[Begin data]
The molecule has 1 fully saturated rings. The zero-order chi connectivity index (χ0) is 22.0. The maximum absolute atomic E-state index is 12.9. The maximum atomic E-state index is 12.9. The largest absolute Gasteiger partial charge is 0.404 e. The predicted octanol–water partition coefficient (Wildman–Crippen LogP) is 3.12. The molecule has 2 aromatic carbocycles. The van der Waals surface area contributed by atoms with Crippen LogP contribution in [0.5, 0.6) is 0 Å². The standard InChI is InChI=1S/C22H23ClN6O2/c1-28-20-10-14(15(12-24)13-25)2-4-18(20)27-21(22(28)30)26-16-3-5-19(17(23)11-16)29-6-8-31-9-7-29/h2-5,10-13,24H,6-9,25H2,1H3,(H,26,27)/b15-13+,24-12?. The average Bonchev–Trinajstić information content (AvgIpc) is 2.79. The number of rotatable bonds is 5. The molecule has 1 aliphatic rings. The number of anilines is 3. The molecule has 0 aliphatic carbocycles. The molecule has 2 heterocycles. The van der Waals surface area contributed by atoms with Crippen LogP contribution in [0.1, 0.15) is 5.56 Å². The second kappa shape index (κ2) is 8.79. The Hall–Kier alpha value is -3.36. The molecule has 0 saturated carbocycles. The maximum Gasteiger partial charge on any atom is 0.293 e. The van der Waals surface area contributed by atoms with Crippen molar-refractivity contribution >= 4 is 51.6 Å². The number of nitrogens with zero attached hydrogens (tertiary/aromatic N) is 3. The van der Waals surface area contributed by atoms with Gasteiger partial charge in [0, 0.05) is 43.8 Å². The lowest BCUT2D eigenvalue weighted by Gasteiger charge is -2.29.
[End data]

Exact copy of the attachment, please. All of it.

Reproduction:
The molecule has 1 fully saturated rings. The zero-order chi connectivity index (χ0) is 22.0. The maximum absolute atomic E-state index is 12.9. The maximum atomic E-state index is 12.9. The largest absolute Gasteiger partial charge is 0.404 e. The predicted octanol–water partition coefficient (Wildman–Crippen LogP) is 3.12. The molecule has 2 aromatic carbocycles. The van der Waals surface area contributed by atoms with Crippen LogP contribution in [0.5, 0.6) is 0 Å². The standard InChI is InChI=1S/C22H23ClN6O2/c1-28-20-10-14(15(12-24)13-25)2-4-18(20)27-21(22(28)30)26-16-3-5-19(17(23)11-16)29-6-8-31-9-7-29/h2-5,10-13,24H,6-9,25H2,1H3,(H,26,27)/b15-13+,24-12?. The average Bonchev–Trinajstić information content (AvgIpc) is 2.79. The number of rotatable bonds is 5. The molecule has 1 aliphatic rings. The number of anilines is 3. The molecule has 0 aliphatic carbocycles. The molecule has 2 heterocycles. The van der Waals surface area contributed by atoms with Crippen LogP contribution in [0.1, 0.15) is 5.56 Å². The second kappa shape index (κ2) is 8.79. The Hall–Kier alpha value is -3.36. The molecule has 0 saturated carbocycles. The maximum Gasteiger partial charge on any atom is 0.293 e. The van der Waals surface area contributed by atoms with Crippen molar-refractivity contribution >= 4 is 51.6 Å². The number of nitrogens with zero attached hydrogens (tertiary/aromatic N) is 3. The van der Waals surface area contributed by atoms with Gasteiger partial charge in [0, 0.05) is 43.8 Å². The lowest BCUT2D eigenvalue weighted by Gasteiger charge is -2.29.